Legislation calling for an increase in the minimum wage to $7.75 beginning Jan.1, 2013 has received approval from the General Assembly and the governor. The current minimum wage, $7.40, has been in place since 2007. Adopted by the General Assembly, the “Homeless Bill of Rights” is the first of its kind in the nation, guaranteeing that no person’s rights, privileges or access to public services can be denied solely because he or she is homeless. Under the newly enacted law, the Public Utilities Commission and Division of Utilities and Carriers will require electric utilities to conduct stray voltage detection surveys and complete timely repairs of faults. The bill was prompted by an incident last year when a puppy died after stepping on an electrified manhole cover in Providence.

Environment

Legislators approved a law giving paint companies in Rhode Island responsibility for collecting and properly reusing, recycling or otherwise disposing of the products they sell here. It also calls for consumer education and outreach, and the establishment of convenient collection sites around the state. In light of the odor issue at the Johnston landfill this year, the legislature passed laws to create a citizens advisory board to the Rhode Island Resource Recovery Corporation and to set up an offsite ambient air-monitoring network for the Johnston landfill. It is now also unlawful for RIRRC facilities to use construction debris or organic items as cover material. A new law allows municipalities and other authorized public entities to dispose of abandoned boats if their attempts to contact the owners fail. It is also lawful for those entities to recoup value from those vessels, if possible.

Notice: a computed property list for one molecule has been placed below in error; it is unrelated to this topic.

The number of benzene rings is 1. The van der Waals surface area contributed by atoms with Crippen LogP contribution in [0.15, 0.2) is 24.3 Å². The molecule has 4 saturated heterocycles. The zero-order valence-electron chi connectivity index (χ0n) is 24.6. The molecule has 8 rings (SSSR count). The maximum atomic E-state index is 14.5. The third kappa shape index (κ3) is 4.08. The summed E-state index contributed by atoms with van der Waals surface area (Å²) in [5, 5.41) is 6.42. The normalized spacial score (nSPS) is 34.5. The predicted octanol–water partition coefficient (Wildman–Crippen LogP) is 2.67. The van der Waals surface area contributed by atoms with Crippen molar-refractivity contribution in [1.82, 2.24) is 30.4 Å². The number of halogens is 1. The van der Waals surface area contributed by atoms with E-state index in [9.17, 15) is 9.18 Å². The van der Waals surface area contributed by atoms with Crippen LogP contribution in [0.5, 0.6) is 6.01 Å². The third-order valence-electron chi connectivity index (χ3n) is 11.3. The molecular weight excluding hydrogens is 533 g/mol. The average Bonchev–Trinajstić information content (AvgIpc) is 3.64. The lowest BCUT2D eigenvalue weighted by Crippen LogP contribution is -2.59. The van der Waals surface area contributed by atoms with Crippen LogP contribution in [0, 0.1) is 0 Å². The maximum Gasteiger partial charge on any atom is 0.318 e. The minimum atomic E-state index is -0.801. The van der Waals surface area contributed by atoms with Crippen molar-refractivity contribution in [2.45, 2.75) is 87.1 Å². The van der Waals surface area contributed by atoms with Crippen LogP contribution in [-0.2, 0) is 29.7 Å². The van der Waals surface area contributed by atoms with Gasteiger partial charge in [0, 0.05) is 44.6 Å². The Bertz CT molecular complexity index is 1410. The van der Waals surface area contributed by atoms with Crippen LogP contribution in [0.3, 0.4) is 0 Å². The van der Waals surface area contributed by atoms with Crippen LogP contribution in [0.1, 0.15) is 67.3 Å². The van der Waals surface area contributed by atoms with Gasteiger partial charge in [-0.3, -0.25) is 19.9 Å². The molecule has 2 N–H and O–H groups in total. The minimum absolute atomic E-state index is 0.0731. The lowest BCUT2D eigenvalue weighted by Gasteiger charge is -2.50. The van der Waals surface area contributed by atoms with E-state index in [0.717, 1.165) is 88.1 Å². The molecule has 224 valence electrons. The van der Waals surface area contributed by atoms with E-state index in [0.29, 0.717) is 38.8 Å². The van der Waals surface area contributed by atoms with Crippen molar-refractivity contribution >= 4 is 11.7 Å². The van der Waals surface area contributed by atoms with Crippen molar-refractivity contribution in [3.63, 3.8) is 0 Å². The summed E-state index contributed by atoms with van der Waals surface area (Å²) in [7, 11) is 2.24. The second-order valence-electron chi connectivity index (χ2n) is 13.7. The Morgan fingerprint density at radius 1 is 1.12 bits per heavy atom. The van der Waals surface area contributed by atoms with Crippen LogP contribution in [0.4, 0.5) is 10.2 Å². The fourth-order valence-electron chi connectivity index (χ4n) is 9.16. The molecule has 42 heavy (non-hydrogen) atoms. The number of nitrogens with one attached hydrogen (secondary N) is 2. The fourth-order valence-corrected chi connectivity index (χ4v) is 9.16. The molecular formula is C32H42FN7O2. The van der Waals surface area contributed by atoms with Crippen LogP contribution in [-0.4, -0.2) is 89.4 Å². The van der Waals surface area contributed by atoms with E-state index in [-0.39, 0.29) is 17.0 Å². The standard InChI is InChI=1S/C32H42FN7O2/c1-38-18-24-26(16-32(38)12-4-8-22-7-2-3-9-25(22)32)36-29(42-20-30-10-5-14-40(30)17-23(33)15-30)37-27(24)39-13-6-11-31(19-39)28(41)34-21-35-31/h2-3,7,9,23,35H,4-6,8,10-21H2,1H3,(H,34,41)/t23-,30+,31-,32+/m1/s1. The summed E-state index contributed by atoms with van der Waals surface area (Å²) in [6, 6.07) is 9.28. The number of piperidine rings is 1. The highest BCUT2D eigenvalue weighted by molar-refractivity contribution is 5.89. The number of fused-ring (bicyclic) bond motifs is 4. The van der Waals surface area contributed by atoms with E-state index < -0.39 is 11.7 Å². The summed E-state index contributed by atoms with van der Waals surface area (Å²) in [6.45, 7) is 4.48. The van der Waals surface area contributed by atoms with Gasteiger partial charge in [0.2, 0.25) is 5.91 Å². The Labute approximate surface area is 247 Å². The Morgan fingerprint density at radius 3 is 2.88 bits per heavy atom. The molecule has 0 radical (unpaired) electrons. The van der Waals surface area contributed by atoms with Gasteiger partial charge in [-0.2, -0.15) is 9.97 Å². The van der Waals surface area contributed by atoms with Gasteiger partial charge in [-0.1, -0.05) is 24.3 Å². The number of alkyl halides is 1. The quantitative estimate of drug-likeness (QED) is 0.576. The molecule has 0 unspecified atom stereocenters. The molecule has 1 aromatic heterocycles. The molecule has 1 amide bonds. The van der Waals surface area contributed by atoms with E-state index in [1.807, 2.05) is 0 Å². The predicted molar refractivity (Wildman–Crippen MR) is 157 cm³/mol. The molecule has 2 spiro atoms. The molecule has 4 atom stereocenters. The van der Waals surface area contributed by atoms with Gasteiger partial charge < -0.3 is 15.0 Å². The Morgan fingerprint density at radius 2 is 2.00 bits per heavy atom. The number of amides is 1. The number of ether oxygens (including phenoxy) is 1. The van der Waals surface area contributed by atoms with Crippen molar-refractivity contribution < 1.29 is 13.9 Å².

Veterans and Military

Legislators approved a question to be placed on the November ballot to borrow up to $94 million for the construction of a new state Veterans’ Home in Bristol. A new law creates a veterans’ designation for driver’s licenses and state identification cards. Legislation was enacted to prevent foreclosure on the home of any member of the military during active duty or deployment, and for nine months afterward.

Other Legislation

The governor signed legislation into law that creates a State House Visitors Center and Gift Shop in the State Capitol. The Office of the Secretary of State will operate the new additions to the State House. Bills have been signed to allow the director of DEM, or a representative of the Society for the Prevention of Cruelty to Animals, to act as an animal advocate in any court before which the custody or well-being of an animal is at issue. Rules for the proper care and treatment of dogs kept outdoors, including guidelines for tethering, feeding and providing veterinary care, have been adopted by the General Assembly.